The deal between the pair includes a model for revenue sharing, but Orange isn't providing any details of how it works or the sums involved.
At first, the partnership will give Orange subscribers access to co-branded encyclopedia content, Orange said. This includes specific channels and links to Wikipedia information on Orange's mobile portals, and mobile widgets for access to Wikipedia content directly the mobile phone.
In general, the move to the mobile phone could open the door for more revenue opportunities for Web 2.0 brands, according to Paolo Pescatore, analyst at CCS Insight.
There is a bigger opportunity to understand the customer in the mobile space, and then monetise that via more relevant and targeted advertising, he said.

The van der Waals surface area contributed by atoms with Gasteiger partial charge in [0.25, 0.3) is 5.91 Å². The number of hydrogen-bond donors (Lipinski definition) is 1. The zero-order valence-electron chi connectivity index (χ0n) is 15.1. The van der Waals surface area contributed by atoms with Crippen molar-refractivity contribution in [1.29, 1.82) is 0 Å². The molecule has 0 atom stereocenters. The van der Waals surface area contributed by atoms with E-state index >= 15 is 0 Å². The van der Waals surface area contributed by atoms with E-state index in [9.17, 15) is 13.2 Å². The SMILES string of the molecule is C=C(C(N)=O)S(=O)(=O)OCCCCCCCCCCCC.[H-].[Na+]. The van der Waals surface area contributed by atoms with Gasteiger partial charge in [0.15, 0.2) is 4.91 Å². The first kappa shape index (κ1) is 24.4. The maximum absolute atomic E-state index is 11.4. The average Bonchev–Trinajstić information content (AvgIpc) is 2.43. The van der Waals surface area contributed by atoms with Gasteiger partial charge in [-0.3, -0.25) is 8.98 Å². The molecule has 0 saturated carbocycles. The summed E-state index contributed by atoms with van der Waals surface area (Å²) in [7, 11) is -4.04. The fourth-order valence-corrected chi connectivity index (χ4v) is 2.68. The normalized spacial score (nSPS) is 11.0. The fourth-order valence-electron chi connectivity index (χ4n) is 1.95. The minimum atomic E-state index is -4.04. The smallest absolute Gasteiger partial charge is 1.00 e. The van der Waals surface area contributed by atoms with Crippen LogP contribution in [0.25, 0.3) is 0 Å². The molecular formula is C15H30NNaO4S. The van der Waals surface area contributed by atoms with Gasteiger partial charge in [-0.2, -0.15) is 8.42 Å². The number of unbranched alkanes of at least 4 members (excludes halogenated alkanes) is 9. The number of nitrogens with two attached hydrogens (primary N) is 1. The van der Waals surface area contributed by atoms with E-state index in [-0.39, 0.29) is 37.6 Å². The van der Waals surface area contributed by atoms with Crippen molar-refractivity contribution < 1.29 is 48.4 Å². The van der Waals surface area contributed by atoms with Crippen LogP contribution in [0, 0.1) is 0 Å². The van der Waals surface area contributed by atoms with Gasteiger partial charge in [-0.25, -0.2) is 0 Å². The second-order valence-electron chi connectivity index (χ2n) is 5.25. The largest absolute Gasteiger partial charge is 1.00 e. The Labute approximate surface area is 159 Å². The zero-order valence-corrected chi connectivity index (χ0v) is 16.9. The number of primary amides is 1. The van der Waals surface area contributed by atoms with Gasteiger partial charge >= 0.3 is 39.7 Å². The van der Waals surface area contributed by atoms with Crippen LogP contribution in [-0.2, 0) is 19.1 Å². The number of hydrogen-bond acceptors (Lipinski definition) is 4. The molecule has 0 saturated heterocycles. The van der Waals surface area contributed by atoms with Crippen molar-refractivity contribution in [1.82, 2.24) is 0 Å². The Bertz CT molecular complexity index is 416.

The deal also reflects how carriers are trying to differentiate themselves through partnerships with web 2.0 companies, according to Pescatore.
Ideally, users will be interested in the mobile versions of well-known sites, therefore increasing data traffic for the operators, Jessica Ekholm, principal research analyst at Gartner.
Last week Orange also extended its partnership with mobile-phone maker Nokia, which will result in a co-branded mobile email service called Nokia Messaging by Orange. It will be launched in the UK in July.
If operators don't sign deals with popular brands they run the risk of users bypassing them and going the straight to the websites via browsers. In such cases, the operators would miss revenue opportunities related to, for example, advertising, according to Pescatore.
See all mobile phone reviews